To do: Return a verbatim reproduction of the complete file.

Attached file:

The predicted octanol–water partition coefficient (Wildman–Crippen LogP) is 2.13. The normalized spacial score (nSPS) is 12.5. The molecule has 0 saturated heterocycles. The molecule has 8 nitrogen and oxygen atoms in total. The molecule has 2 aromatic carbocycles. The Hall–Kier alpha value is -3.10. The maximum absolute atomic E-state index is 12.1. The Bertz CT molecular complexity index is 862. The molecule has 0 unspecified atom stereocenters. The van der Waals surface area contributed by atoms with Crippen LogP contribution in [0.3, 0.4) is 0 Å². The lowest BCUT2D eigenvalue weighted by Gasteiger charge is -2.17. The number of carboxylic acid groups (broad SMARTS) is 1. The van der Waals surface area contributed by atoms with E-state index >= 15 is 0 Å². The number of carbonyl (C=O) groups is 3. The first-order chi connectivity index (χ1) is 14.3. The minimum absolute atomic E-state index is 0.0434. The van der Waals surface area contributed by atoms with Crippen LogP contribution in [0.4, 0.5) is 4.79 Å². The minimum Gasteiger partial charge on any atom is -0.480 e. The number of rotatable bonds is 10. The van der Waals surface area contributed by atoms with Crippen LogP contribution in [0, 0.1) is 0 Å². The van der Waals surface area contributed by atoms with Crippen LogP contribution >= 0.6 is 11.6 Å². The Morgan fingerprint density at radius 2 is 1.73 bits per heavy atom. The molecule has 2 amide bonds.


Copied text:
The predicted octanol–water partition coefficient (Wildman–Crippen LogP) is 2.13. The normalized spacial score (nSPS) is 12.5. The molecule has 0 saturated heterocycles. The molecule has 8 nitrogen and oxygen atoms in total. The molecule has 2 aromatic carbocycles. The Hall–Kier alpha value is -3.10. The maximum absolute atomic E-state index is 12.1. The Bertz CT molecular complexity index is 862. The molecule has 0 unspecified atom stereocenters. The van der Waals surface area contributed by atoms with Crippen LogP contribution in [0.3, 0.4) is 0 Å². The lowest BCUT2D eigenvalue weighted by Gasteiger charge is -2.17. The number of carboxylic acid groups (broad SMARTS) is 1. The van der Waals surface area contributed by atoms with E-state index >= 15 is 0 Å². The number of carbonyl (C=O) groups is 3. The first-order chi connectivity index (χ1) is 14.3. The minimum absolute atomic E-state index is 0.0434. The van der Waals surface area contributed by atoms with Crippen LogP contribution in [0.4, 0.5) is 4.79 Å². The minimum Gasteiger partial charge on any atom is -0.480 e. The number of rotatable bonds is 10. The van der Waals surface area contributed by atoms with Crippen LogP contribution in [0, 0.1) is 0 Å². The van der Waals surface area contributed by atoms with Crippen LogP contribution >= 0.6 is 11.6 Å². The Morgan fingerprint density at radius 2 is 1.73 bits per heavy atom. The molecule has 2 amide bonds.